Haiti reconstruction on track but more needs to be done, says Clinton

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Port-au-Prince - Former United States president Bill Clinton, today, ended his first trip as United Nations special envoy to Haiti by praising reconstruction work after hurricanes that killed 800 people and caused US $1 billion in damage - but he also emphasized the need to move forward quickly.

The 2008 storms wiped out the homes of 165,000 families, and left 800,000 people in urgent need of help. The Haitian government is carrying out construction with the support of international donors, UNDP and other UN agencies.

Clinton compared the condition in Haiti with post-hurricane situations in the United States. "The tragedy of what happened here last year is that 80 percent of the damage was done by the water, and only 20 percent by the wind - unlike in the US where damage has been mainly caused by wind," Clinton said. He was accompanied by Haitian President Rene Preval, and UN representatives in Haiti.

"This explains investments in equipment and training of staff working on almost 17 sites across the country," he said. "The work being done at the [Quinte] river is excellent. That is the right approach to prevent future damages. We should safely rebuild in a way that not only creates a lot of jobs but also prevents disasters in future storms."

During his three-day visit to Haiti, Clinton visited several projects, including UNDP's water rehabilitation initiative in Gonaives, the city worst affected by the storms. More than 25,000 people were employed to rehabilitate the watershed that supplies and protects the city and surrounding farmlands.

The workers - almost half of them women - cleared irrigation channels, rebuilt terraces and shored up container walls. Over 4,000 jobs were created to rebuild the course of the Quinte River, and to diminish risks of further disasters, in an initiative financed by Norway, the UK Department for International Development and the UN Office for Coordination of Humanitarian Affairs, in addition to UNDP.

"A lot has been done; but there is still more to be done," said Marc-Andre Franche, UNDP Haiti deputy country director. "We are still worried about the early recovery works (...) so we are happy to have President Clinton here in Haiti. He appreciated the joint UN agencies' work in cleaning the city [Gonaives] after the storms."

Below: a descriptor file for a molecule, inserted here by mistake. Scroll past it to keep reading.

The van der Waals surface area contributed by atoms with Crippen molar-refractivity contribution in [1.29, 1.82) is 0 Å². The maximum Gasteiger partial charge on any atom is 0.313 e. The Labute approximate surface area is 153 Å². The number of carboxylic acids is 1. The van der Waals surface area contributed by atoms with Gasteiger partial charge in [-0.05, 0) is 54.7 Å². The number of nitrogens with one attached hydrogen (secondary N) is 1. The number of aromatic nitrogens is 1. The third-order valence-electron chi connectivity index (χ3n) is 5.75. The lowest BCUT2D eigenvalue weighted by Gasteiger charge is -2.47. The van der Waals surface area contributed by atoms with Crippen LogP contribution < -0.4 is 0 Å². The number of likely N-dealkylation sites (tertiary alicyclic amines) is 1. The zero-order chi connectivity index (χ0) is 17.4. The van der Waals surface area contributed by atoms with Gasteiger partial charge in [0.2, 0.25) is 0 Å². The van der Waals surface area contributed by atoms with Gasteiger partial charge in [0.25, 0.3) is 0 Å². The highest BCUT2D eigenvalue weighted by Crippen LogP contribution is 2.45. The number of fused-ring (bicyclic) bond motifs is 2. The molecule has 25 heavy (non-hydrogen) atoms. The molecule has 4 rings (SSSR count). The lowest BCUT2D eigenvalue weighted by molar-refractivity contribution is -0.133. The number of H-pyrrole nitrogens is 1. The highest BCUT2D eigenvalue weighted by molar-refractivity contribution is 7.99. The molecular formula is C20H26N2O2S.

Clinton also visited an ecological waste management project in the poor community of Carrefour Feuilles, located 2.6 kilometers south of Port-au-Prince. The UNDP-run project created nearly 400 jobs - indirectly benefitting 150,000 people. Hundreds of community members are working to improve the urban environment by collecting, recycling and transforming solid waste. They produce cooking briquettes that replace wood charcoal and will produce compost for agriculture, both new sources of revenue. This is a result of a partnership between local authorities, a private bank and international donors.

"This community-led project and its organization are contributing to greater stability and the reduction of gang violence, once prevalent in the zone," Franche said. The project - financed by UNDP, India, Brazil and South Africa - also supported the construction of a public market to enhance commerce and stimulate the local economy.

Clinton's three day visit to Haiti aimed to support the country's efforts to better prepare for hurricanes, generate jobs and further improve the delivery of basic social services. Clinton also aimed to assess how the UN, civil society and the international donor community can better align their efforts and incorporate their work within the Haitian government's recovery plan.

For decades, Haiti has been the poorest country of the Western Hemisphere, with 78 percent of its people living on less than US$2 per day. The country has a 60 percent infant mortality rate and 70 percent unemployment. Most Haitians live off informal trade. Poor housing conditions leave the population extremely vulnerable to natural disasters.